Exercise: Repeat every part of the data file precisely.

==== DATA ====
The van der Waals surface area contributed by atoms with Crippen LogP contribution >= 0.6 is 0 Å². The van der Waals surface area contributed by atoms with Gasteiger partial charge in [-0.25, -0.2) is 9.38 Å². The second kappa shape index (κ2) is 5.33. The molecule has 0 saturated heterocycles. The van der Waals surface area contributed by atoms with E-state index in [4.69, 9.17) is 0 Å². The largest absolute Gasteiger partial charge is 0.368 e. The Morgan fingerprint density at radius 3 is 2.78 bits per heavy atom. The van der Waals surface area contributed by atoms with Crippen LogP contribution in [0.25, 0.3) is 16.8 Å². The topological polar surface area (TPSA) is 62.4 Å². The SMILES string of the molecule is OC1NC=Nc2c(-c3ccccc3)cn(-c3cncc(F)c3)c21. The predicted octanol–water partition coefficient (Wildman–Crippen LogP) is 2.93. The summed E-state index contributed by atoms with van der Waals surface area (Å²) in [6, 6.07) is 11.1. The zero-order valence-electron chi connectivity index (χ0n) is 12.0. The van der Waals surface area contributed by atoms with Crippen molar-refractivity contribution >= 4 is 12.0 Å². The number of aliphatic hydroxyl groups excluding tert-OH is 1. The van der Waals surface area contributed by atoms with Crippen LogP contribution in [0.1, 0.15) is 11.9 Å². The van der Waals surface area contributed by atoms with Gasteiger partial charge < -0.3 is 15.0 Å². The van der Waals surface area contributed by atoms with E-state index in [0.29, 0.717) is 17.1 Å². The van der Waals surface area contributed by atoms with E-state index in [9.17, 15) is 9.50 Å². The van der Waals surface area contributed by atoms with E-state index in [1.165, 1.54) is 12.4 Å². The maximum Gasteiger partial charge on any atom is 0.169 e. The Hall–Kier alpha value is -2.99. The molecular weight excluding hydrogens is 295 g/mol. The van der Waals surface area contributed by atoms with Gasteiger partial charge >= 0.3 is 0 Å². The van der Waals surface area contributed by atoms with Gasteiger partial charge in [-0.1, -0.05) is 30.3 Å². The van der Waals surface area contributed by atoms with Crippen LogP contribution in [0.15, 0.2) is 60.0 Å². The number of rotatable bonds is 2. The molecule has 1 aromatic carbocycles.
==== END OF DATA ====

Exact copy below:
The van der Waals surface area contributed by atoms with Crippen LogP contribution >= 0.6 is 0 Å². The van der Waals surface area contributed by atoms with Gasteiger partial charge in [-0.25, -0.2) is 9.38 Å². The second kappa shape index (κ2) is 5.33. The molecule has 0 saturated heterocycles. The van der Waals surface area contributed by atoms with E-state index in [4.69, 9.17) is 0 Å². The largest absolute Gasteiger partial charge is 0.368 e. The Morgan fingerprint density at radius 3 is 2.78 bits per heavy atom. The van der Waals surface area contributed by atoms with Crippen LogP contribution in [0.25, 0.3) is 16.8 Å². The topological polar surface area (TPSA) is 62.4 Å². The SMILES string of the molecule is OC1NC=Nc2c(-c3ccccc3)cn(-c3cncc(F)c3)c21. The predicted octanol–water partition coefficient (Wildman–Crippen LogP) is 2.93. The summed E-state index contributed by atoms with van der Waals surface area (Å²) in [6, 6.07) is 11.1. The zero-order valence-electron chi connectivity index (χ0n) is 12.0. The van der Waals surface area contributed by atoms with Crippen molar-refractivity contribution >= 4 is 12.0 Å². The number of aliphatic hydroxyl groups excluding tert-OH is 1. The van der Waals surface area contributed by atoms with Crippen LogP contribution in [0.1, 0.15) is 11.9 Å². The van der Waals surface area contributed by atoms with Gasteiger partial charge < -0.3 is 15.0 Å². The van der Waals surface area contributed by atoms with E-state index in [0.29, 0.717) is 17.1 Å². The van der Waals surface area contributed by atoms with E-state index in [9.17, 15) is 9.50 Å². The van der Waals surface area contributed by atoms with E-state index in [1.165, 1.54) is 12.4 Å². The maximum Gasteiger partial charge on any atom is 0.169 e. The Hall–Kier alpha value is -2.99. The molecular weight excluding hydrogens is 295 g/mol. The van der Waals surface area contributed by atoms with Gasteiger partial charge >= 0.3 is 0 Å². The van der Waals surface area contributed by atoms with Gasteiger partial charge in [-0.1, -0.05) is 30.3 Å². The van der Waals surface area contributed by atoms with Crippen LogP contribution in [0.15, 0.2) is 60.0 Å². The number of rotatable bonds is 2. The molecule has 1 aromatic carbocycles.